Nigeria is an important cocoa producer as well, and has a flourishing farming activity. Its GDP adds up to $510bn and yearly grows by 7%, but the vast majority of its 175 million inhabitants – it is the most populated country in Africa – get by with 1,188 dollars a year: 69% don’t even reach the poverty index and 25% of citizens are unemployed. In states like Sokoto, 81% of inhabitants survives with less than a daily dollar. How to explain these contradictions triggering insecurity and violence?
Last April more than 240 girls, 15 to 18-year-old, were kidnapped in a boarding school in Chibok (state of Borno, northeast of the country). It was the culmination of the diverse terrorist group threats to Nigerian federation.
The country went back to enjoy democracy in 1999, after the last military dictator Sani Abacha died due to a Viagra overdose in an orgy, but that didn’t end with corruption, the country’s endemic evil. According to official sources, during his five year in office, Abacha and its colaborators gathered at least $5bn in European banks and tax heavens. Transparency International reports show that, since oil was found in the country in 1960 shortly after independence – and that caused the harsh Biafra war – about $400bn have been stolen or wasted by public workers.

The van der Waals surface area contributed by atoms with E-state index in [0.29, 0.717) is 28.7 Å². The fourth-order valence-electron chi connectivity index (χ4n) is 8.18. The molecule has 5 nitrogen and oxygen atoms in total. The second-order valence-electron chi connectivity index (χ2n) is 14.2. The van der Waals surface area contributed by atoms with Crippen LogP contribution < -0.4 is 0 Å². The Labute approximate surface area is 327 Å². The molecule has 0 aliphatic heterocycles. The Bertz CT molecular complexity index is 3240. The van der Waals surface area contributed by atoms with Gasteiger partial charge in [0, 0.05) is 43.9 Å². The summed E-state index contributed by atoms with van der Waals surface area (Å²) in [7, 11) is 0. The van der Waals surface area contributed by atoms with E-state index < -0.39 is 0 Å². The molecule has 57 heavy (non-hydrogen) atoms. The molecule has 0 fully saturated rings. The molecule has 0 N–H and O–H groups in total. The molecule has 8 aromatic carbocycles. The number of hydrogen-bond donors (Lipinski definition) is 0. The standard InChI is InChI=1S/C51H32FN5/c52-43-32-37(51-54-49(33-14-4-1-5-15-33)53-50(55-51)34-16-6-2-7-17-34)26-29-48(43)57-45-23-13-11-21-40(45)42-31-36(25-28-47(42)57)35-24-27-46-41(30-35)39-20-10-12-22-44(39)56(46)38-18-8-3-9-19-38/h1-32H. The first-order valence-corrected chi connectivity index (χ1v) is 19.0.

During a Senate hearing in February, Bank of Nigeria’s governor Lamido Sanusi, denounced the “sytematic looting of oil income” by the Nigeria National Oil Company: “$20bn out of $67bn revenue in January 2012-June 2013 remain hidden”, he said. Instead of launching a research, Sanusi was fired by PM Goodluck Jonathan. Three months later, in May, a parliamentary report insisted on “endemic corruption and public workers’ rooted inefficiency” which had prompted the looting of a huge quantity of fuel. That meant a cost of €5.5bn in the last three years, 25% of national budget.